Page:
Raphael Hillyer, a founding violist of the Julliard String Quartet, died on Dec. 27 in Boston. He was 96.
Hillyer was the last member to join the original quartet in 1946. He came to the group an already established and formidable presence in the American classical music scene. When he joined at 32, Hillyer was a member of the Boston Symphony Orchestra under Serge Koussevitzky, a post he landed after playing with the NBC Symphony under Arturo Toscanini.
The quartet was formed in 1946 by Juilliard president William Schuman, who hoped to create a group to perform repertory pieces and contemporary work with flourish, tour widely, and carry forward the Juilliard name.
The Juilliard String Quartet went on to lead the way with its compelling programming and is noted, for example, for performing the American premiere of the Bartók cycle at Tanglewood in 1948. The Quartet would eventually perform a repertoire of some 500 works.
In recent seasons, and after several personnel changes, the Juilliard Quartet has appeared in concert at the Kennedy Center, on tour in Australia, at the Konzerthaus Vienna, at the Palacio Real in Madrid, and at the Cité de la musique in Paris, with an accompanying two-day residency at the Conservatoire National Supérieur de Musique. But many maintain it was the original members who cemented the reputation of the Quartet.
Hillyer studied at the Curtis Institute of Music in Philadelphia. He graduated from Dartmouth College and went on to study music at Harvard.
Born Raphael Silverman on April 10, 1914, in Ithaca, NY, Raphael Hillyer was of Eastern European decent. He changed his name in the 1930s. In 1924, Hillyer traveled with his family to Russia, where he studied with a number of pending luminaries, including a young musician that particularly impressed him named Dmitri Shostakovich.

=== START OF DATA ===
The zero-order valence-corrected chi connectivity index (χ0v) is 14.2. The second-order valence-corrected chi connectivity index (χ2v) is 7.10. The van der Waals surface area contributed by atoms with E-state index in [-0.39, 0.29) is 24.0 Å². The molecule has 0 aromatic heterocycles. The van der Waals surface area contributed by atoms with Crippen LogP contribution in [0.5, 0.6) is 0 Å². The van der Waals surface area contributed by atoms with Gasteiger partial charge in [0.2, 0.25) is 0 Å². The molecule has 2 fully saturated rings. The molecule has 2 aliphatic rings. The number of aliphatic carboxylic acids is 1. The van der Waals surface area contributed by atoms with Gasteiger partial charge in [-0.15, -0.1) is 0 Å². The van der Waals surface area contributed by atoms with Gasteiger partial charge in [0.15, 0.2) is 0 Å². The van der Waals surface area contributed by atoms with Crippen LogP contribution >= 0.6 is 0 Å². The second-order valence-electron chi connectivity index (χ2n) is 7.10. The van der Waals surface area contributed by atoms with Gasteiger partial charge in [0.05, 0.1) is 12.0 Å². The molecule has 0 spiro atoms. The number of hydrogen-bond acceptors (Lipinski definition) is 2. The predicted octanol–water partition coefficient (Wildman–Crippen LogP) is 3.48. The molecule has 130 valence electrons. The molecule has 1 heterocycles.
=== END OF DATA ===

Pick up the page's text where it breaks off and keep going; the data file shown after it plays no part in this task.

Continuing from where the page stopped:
After 23 years with the Juilliard String Quartet, Hillyer left the group in 1969 to pursue a career as a teacher, recitalist, and chamber player. He taught at Yale, Harvard, and Longy School of Music, among other institutions, and also led summer programs at Tanglewood and the Aspen Music Festival. He was particularly known as a champion of contemporary music.
On December 6, 2010, Hillyer taught his last class at Boston University, a lesson that focused on Schubert’s String Quintet.
“He was brilliant,” said Steven Ansell, principal viola of the Boston Symphony Orchestra. “And he knew what was essential in music. He knew how to read behind the notes, as we sometimes say.” Ansell, a founding member of the Muir String Quartet, worked for many years with Hillyer, who both mentored the Quartet and later collaborated as a guest artist.
“He was only interested in the heart of the music,” Ansell said. “And that was how he played.”